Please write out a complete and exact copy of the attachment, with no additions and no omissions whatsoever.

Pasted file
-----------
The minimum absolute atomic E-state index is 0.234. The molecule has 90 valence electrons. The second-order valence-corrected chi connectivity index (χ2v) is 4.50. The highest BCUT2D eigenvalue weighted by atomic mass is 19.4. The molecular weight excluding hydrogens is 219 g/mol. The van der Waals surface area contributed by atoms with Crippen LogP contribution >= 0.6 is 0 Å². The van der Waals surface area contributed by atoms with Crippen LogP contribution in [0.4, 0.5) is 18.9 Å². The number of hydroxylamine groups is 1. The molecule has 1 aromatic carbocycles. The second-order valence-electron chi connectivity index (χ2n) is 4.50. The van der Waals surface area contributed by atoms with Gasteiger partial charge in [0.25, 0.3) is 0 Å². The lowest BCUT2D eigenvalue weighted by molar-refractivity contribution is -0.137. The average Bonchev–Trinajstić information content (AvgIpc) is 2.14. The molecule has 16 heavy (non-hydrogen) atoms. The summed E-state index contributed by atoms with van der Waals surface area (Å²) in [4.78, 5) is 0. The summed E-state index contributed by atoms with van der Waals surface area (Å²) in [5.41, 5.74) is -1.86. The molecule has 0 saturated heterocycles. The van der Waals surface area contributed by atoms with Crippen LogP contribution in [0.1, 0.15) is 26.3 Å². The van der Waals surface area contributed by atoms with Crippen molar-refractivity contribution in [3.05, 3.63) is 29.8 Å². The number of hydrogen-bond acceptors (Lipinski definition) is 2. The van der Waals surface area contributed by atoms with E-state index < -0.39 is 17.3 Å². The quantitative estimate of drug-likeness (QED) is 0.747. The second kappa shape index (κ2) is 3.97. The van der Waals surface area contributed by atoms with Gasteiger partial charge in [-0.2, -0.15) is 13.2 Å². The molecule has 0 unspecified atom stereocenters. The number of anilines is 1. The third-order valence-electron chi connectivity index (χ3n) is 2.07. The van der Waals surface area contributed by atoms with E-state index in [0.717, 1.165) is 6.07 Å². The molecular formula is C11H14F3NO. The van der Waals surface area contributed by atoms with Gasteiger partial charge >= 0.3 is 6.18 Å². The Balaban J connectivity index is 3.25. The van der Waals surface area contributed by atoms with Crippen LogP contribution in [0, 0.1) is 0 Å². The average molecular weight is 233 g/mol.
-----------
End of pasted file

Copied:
The minimum absolute atomic E-state index is 0.234. The molecule has 90 valence electrons. The second-order valence-corrected chi connectivity index (χ2v) is 4.50. The highest BCUT2D eigenvalue weighted by atomic mass is 19.4. The molecular weight excluding hydrogens is 219 g/mol. The van der Waals surface area contributed by atoms with Crippen LogP contribution >= 0.6 is 0 Å². The van der Waals surface area contributed by atoms with Crippen LogP contribution in [0.4, 0.5) is 18.9 Å². The number of hydroxylamine groups is 1. The molecule has 1 aromatic carbocycles. The second-order valence-electron chi connectivity index (χ2n) is 4.50. The van der Waals surface area contributed by atoms with Gasteiger partial charge in [0.25, 0.3) is 0 Å². The lowest BCUT2D eigenvalue weighted by molar-refractivity contribution is -0.137. The average Bonchev–Trinajstić information content (AvgIpc) is 2.14. The molecule has 16 heavy (non-hydrogen) atoms. The summed E-state index contributed by atoms with van der Waals surface area (Å²) in [4.78, 5) is 0. The summed E-state index contributed by atoms with van der Waals surface area (Å²) in [5.41, 5.74) is -1.86. The molecule has 0 saturated heterocycles. The van der Waals surface area contributed by atoms with Crippen LogP contribution in [0.1, 0.15) is 26.3 Å². The van der Waals surface area contributed by atoms with Crippen molar-refractivity contribution in [3.05, 3.63) is 29.8 Å². The number of hydrogen-bond acceptors (Lipinski definition) is 2. The van der Waals surface area contributed by atoms with E-state index < -0.39 is 17.3 Å². The quantitative estimate of drug-likeness (QED) is 0.747. The second kappa shape index (κ2) is 3.97. The van der Waals surface area contributed by atoms with Gasteiger partial charge in [-0.2, -0.15) is 13.2 Å². The molecule has 0 unspecified atom stereocenters. The number of anilines is 1. The third-order valence-electron chi connectivity index (χ3n) is 2.07. The van der Waals surface area contributed by atoms with E-state index in [0.717, 1.165) is 6.07 Å². The molecular formula is C11H14F3NO. The van der Waals surface area contributed by atoms with Gasteiger partial charge >= 0.3 is 6.18 Å². The Balaban J connectivity index is 3.25. The van der Waals surface area contributed by atoms with Crippen LogP contribution in [0, 0.1) is 0 Å². The average molecular weight is 233 g/mol.